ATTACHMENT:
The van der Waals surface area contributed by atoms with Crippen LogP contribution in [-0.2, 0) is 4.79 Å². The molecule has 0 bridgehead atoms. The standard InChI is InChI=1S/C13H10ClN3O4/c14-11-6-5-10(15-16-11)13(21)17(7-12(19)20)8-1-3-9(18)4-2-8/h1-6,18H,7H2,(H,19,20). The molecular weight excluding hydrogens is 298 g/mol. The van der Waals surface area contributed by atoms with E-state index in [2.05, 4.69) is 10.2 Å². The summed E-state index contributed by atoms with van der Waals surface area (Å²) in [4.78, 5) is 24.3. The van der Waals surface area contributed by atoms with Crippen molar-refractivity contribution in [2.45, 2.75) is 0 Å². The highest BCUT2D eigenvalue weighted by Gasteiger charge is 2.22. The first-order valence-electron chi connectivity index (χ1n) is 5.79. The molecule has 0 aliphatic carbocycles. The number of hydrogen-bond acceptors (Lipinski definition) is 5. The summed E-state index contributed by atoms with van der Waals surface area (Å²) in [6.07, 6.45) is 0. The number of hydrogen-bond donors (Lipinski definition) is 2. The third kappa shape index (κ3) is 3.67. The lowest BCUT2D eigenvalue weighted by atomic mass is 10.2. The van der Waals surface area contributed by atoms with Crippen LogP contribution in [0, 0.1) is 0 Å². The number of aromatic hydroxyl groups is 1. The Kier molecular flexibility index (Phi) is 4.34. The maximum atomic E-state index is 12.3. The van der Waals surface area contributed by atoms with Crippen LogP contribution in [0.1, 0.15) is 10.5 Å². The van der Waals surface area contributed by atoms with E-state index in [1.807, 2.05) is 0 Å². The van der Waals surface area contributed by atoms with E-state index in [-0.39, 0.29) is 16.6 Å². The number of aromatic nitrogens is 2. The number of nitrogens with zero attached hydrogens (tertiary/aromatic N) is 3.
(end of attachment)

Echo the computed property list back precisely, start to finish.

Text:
The van der Waals surface area contributed by atoms with Crippen LogP contribution in [-0.2, 0) is 4.79 Å². The molecule has 0 bridgehead atoms. The standard InChI is InChI=1S/C13H10ClN3O4/c14-11-6-5-10(15-16-11)13(21)17(7-12(19)20)8-1-3-9(18)4-2-8/h1-6,18H,7H2,(H,19,20). The molecular weight excluding hydrogens is 298 g/mol. The van der Waals surface area contributed by atoms with E-state index in [2.05, 4.69) is 10.2 Å². The summed E-state index contributed by atoms with van der Waals surface area (Å²) in [4.78, 5) is 24.3. The van der Waals surface area contributed by atoms with Crippen molar-refractivity contribution in [2.45, 2.75) is 0 Å². The highest BCUT2D eigenvalue weighted by Gasteiger charge is 2.22. The first-order valence-electron chi connectivity index (χ1n) is 5.79. The molecule has 0 aliphatic carbocycles. The number of hydrogen-bond acceptors (Lipinski definition) is 5. The summed E-state index contributed by atoms with van der Waals surface area (Å²) in [6.07, 6.45) is 0. The number of hydrogen-bond donors (Lipinski definition) is 2. The third kappa shape index (κ3) is 3.67. The lowest BCUT2D eigenvalue weighted by atomic mass is 10.2. The van der Waals surface area contributed by atoms with Crippen LogP contribution in [0, 0.1) is 0 Å². The number of aromatic hydroxyl groups is 1. The Kier molecular flexibility index (Phi) is 4.34. The maximum atomic E-state index is 12.3. The van der Waals surface area contributed by atoms with Crippen LogP contribution in [0.1, 0.15) is 10.5 Å². The van der Waals surface area contributed by atoms with E-state index in [1.807, 2.05) is 0 Å². The van der Waals surface area contributed by atoms with E-state index in [-0.39, 0.29) is 16.6 Å². The number of aromatic nitrogens is 2. The number of nitrogens with zero attached hydrogens (tertiary/aromatic N) is 3.